COLOMBO: Dr.Razeen Sally, Chairman of the Institute of Policy Studies in Sri Lanka and Associate Professor, Lee Kuan Yew School of Public Policy, National University of Singapore, says that Sri Lanka should proceed with the Economic and Technical Cooperation Agreement (ETCA) with India and have a Free Trade Agreement (FTA) with China, but neither of these will trigger a boom in trade in contrast to FTAs with Singapore and the US.
“The Government should aim to complete the Indo-Lanka Economic and Technical Cooperation Agreement (ECTA) as soon as possible, and be ambitious about market-opening on both sides. That should include non-tariff barriers that impede access, particularly to the Indian market. But India is generally protectionist, and domestic opposition is lowering the Sri Lankan Government’s ambition as well. Hence ECTA will inevitably be partial, with lots of exemptions and loopholes. Like other Indian FTAs, it will be “trade-light” by international standards,” Dr.Sally writes in an article in Colombo’s DailyFT.
On the proposed FTA with China, the economist says: “The Government should complete the China-Lanka FTA. But this will be trade-light, like China’s other FTAs.”
But Sally is sanguine about an FTA with Singapore. “The FTA with Singapore should go wider and deeper than the FTAs with India and China. This will be politically easier to do: Singapore has something close to free trade already; and its exporters pose less of a competitive threat to Sri Lankan producers than Chinese and Indian exporters. Not least, an FTA with Singapore would be a training ground for more ambitious FTAs with the USA and EU.”
An FTA with the US would not only be easier to implement but could help tone up the Sri Lankan system to make it a modern and internationally competitive, he feels.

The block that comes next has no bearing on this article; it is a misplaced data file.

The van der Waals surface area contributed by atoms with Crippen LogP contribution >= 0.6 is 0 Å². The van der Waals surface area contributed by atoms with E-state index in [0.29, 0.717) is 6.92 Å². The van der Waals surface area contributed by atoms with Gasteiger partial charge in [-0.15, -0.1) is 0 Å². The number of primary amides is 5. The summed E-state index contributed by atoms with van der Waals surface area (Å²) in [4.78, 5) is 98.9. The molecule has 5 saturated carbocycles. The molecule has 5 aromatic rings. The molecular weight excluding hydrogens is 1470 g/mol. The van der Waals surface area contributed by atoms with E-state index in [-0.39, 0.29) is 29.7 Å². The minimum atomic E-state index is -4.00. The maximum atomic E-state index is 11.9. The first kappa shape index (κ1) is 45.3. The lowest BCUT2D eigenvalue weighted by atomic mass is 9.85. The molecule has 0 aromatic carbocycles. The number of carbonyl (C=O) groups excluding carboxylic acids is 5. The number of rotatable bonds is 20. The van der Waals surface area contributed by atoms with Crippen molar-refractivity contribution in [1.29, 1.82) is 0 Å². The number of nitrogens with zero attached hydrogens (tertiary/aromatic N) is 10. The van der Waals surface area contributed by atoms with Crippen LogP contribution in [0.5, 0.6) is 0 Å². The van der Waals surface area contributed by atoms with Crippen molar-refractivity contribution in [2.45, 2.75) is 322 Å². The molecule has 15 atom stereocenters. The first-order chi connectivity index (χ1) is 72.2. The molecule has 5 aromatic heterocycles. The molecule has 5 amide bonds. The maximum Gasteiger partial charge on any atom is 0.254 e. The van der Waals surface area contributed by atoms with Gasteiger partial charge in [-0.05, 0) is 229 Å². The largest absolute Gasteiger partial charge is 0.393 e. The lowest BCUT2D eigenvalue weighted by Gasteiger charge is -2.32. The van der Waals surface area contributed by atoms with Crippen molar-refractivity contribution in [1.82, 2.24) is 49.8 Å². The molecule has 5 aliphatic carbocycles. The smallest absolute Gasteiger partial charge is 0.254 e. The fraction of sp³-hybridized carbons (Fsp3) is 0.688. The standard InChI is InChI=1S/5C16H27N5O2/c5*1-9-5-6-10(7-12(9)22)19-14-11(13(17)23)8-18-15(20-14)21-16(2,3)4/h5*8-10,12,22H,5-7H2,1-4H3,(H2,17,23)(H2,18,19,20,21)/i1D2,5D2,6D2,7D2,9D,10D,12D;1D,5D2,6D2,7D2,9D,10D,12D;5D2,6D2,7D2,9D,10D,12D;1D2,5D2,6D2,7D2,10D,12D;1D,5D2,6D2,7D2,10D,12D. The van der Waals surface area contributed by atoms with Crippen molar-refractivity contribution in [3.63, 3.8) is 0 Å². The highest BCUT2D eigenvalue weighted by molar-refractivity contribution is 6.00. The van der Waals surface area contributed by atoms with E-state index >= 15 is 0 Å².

“An FTA with the US should be Sri Lanka’s top priority because the USA is Sri Lanka’s second biggest export market. It is and will remain the most innovative economy in the world; it is home to the world’s best multinationals who can integrate Sri Lanka into GVCs, particularly in services; and, geopolitically, it would cement an alliance with the world’s only superpower and ‘balancing power’ in Asia, which is also a civilized liberal democracy.”
Going further, he says: “US FTAs, unlike Asian FTAs, are serious: they are comprehensive and deep. They demand substantial liberalization in goods, services, investment and public procurement, underpinned by strong disciplines (also on product standards, intellectual property and subsidies), and enforced by strong dispute-settlement procedures.”
“Unlike FTAs with China, India and other Asian partners, an FTA with the USA would spur domestic market reforms and expand competition in the economy, in addition to gaining extra access to the US market.”
However, Dr.Sally feels there may not be a need to negotiate a bilateral FTA with the US if Sri Lanka joins the Trans-Pacific Partnership (TPP) of which US is part.
“The US and ten other Asia-Pacific countries have negotiated the TPP, covering 40 percent of the world economy and a third of international trade. This is the most ambitious trade deal since the Uruguay Round Agreements over twenty years ago. Sri Lanka should consider lodging an application to join it.”
“The TPP would obviate bilateral FTAs with other potentially important trading partners such as Japan, Australia and Malaysia. And it would be a great signal to foreign investors: Sri Lanka would be the first South Asian country in the TPP.”
“The first step is to conclude a Trade and Investment Facilitation Agreement (TIFA) with the USA. But negotiating entry to the TPP – or any FTA with the USA – would be excruciating and could induce a domestic political backlash. So the ground has to be prepared carefully,” he warns.
Advising Sri Lanka to proceed cautiously, D.Sally says that a Trade and FDI Bill should come first. The TPP should only be considered a serious prospect when trade and FDI liberalization is already underway. He also points out that there is also a huge question mark over the TPP, given rising protectionist sentiment in US politics.